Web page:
So, This is What the Maze Runner Series Has Been Racing Towards
Usually, the most exciting part of any race is the ending, when the winners triumphantly cross the finish line. However, Maze Runner: The Death Cure feels like the end of a marathon, where the audience has long since gotten bored and wandered away in search of a bathroom or alcohol. By this point in the series is hard to really remember why these kids have been running for so long or even what the point is of it all. The new Maze Runner vaguely clues us into the premise of the series, which only serves to remind us just how ridiculous the whole thing is. All in all, it feels like it must have been a more rewarding end for the runners than the ones watching it.
I’m slowly becoming a Dylan O’Brien, especially after last year’s American Assassin (though I know I’m one of the few fans of the movies). With Maze Runner: The Death Cure done, he can hopefully move away from your young adult genre for more adult-oriented films (action movies, you pervert!). Still, Maze Runner does make use of the new commanding presence that he has when it comes to action sequences and Dylan definitely sells the part. But then again, the rest of the cast does an excellent job when it comes to these action sequences as well. It’s the parts in between that struggle to get any traction. Luckily, this film doesn’t really dwell on those moments and instead focuses on throwing as many gunfights, explosions, and, of course, running as it can into this final chapter.
Unlike a lot of the young adult film franchises, Maze Runner has stuck with one director to see the entire film through, Wes Bell. The majority of Bells past film experience was in the art department, and in that regard, The Death Cure certainly is a movie with plenty of awe-inspiring visuals. I’ll certainly applaud Bell for his cohesive vision across the series. The problem is that he doesn’t take the time to smooth over the parts of the movie that are… Questionable. In typical fashion of the YA genre, teenagers are very much at the core of the story. However, they’re usually pointing wands or shooting arrows. Sure, there are plenty of them running. But they’re also somehow experts at espionage, weapons and tactics, and, perhaps most implausible, expert virologist on the edge of world-changing breakthroughs. I get that there’s an audience in mind when it comes to all this, but it’s these things that caused me to wrinkle my brown throughout the film. Especially when there are plenty of adults around who should very much be more experienced in all of these things, such as O’Brien’s nemesis in the series Aidan Gillen. Who seems much more like a bumbling idiot than a menacing force to be reckoned with.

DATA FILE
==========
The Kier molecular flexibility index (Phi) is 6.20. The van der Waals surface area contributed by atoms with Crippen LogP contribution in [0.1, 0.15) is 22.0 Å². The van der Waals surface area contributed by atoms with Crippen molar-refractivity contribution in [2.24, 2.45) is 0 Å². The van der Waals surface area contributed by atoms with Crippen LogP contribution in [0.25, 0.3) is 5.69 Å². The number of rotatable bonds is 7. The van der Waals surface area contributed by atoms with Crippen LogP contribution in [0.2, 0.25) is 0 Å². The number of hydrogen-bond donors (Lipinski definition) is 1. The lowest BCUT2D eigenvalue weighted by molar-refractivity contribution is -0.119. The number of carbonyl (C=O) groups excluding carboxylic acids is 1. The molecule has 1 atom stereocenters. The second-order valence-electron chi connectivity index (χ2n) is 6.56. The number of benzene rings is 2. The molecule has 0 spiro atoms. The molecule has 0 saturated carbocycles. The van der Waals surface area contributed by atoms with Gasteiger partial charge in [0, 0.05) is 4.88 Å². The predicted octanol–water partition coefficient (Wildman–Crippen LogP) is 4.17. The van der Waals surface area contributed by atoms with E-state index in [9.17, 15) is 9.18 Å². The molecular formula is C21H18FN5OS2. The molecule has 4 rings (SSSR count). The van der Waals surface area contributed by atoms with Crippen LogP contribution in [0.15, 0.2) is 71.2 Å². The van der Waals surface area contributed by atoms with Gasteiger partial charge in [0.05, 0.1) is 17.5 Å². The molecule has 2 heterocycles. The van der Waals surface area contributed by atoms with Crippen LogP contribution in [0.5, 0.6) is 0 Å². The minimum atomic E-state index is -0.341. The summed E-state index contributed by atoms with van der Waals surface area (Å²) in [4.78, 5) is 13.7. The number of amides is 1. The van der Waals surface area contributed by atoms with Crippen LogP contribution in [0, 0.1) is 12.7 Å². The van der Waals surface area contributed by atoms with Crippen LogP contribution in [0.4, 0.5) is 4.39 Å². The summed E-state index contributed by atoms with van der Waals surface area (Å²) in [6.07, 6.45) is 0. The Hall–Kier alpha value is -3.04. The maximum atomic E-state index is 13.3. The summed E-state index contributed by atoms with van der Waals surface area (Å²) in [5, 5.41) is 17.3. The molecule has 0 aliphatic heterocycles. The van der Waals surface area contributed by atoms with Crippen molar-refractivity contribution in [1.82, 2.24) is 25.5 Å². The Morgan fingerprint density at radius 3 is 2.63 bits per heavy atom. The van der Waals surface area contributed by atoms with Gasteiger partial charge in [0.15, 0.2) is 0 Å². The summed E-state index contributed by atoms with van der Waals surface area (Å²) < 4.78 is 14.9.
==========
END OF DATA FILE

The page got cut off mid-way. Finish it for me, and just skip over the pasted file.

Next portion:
The biggest problem with The Death Cure is that it feels like the film is just one long third act. Meaning that it causes your interest to fade in and out constantly. Perhaps if played as part of a marathon with the other Maze Runner films, it would feel more like a triumphant finish. On its own though, it struggles to stand on its own two feet. It’s like one of those runners who has collapsed before the finish line and now is just limping along bravely to finish the race. There is a very loose beginning, middle, and end to the film, but they are so loose that they lack any coherent structure. It’s missing those story beats that let the audience know how far in they’ve progressed. So it’s hard to tell at what point in the film you’re at, at any given time. I guess you could say it certainly lives up to the maze aspect of the title.
What I will say for The Death Cure is that it’s not afraid to throw out a few emotional gut checks. It is the epic finale and it is bigger and badder than the other entries before it. However, that doesn’t necessarily mean that it’s better. Sometimes less is more, and instead of focusing on action sequences it should have taken a few moments to make sure that the characters weren’t complete idiots because that happens a lot in it. I won’t spoil the movie for you, but let’s just say it’s a lot easier for audiences to connect the dots than it is for the best and brightest this world has to offer.
Maze Runner is far from the most inspiring or enthralling young adult franchise, but The Death Cure will probably resonate with fans of the series as a cathartic ending for them. It certainly is a unique dystopian movie, but it’s not one that is awe-inspiring or will make you really ponder the future of society. If you’re new to the series or have been a bit apathetic in general towards it, your best bet is to let this one go for now. Die-hard fans? Well, you’re going to see it no matter what, and you’re probably going to enjoy it. Just try not to let your brain get in the way of the pretty cool action sequences The Death Cure offers as a tribute to those who managed to make it this far.